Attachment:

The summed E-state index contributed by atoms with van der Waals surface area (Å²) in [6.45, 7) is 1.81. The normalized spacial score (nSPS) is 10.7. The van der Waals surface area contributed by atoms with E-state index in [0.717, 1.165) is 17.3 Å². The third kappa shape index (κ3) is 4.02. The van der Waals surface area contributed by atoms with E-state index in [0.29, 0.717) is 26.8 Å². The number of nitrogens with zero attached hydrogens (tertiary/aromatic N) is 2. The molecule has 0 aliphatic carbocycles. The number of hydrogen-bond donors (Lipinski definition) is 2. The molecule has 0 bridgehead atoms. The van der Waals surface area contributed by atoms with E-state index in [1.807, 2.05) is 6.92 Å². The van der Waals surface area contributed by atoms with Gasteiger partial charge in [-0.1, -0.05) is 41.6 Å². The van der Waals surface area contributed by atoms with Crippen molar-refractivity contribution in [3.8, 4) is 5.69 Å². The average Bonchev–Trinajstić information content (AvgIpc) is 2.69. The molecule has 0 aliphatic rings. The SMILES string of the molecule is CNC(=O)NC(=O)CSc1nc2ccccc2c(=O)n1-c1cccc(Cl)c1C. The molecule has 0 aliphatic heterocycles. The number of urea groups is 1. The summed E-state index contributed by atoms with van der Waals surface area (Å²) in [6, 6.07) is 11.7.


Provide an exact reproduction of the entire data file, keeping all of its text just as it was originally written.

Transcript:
The summed E-state index contributed by atoms with van der Waals surface area (Å²) in [6.45, 7) is 1.81. The normalized spacial score (nSPS) is 10.7. The van der Waals surface area contributed by atoms with E-state index in [0.717, 1.165) is 17.3 Å². The third kappa shape index (κ3) is 4.02. The van der Waals surface area contributed by atoms with E-state index in [0.29, 0.717) is 26.8 Å². The number of nitrogens with zero attached hydrogens (tertiary/aromatic N) is 2. The molecule has 0 aliphatic carbocycles. The number of hydrogen-bond donors (Lipinski definition) is 2. The molecule has 0 bridgehead atoms. The van der Waals surface area contributed by atoms with E-state index in [1.807, 2.05) is 6.92 Å². The van der Waals surface area contributed by atoms with Gasteiger partial charge in [-0.1, -0.05) is 41.6 Å². The van der Waals surface area contributed by atoms with Crippen molar-refractivity contribution in [3.8, 4) is 5.69 Å². The average Bonchev–Trinajstić information content (AvgIpc) is 2.69. The molecule has 0 aliphatic rings. The SMILES string of the molecule is CNC(=O)NC(=O)CSc1nc2ccccc2c(=O)n1-c1cccc(Cl)c1C. The molecule has 0 aliphatic heterocycles. The number of urea groups is 1. The summed E-state index contributed by atoms with van der Waals surface area (Å²) in [6, 6.07) is 11.7.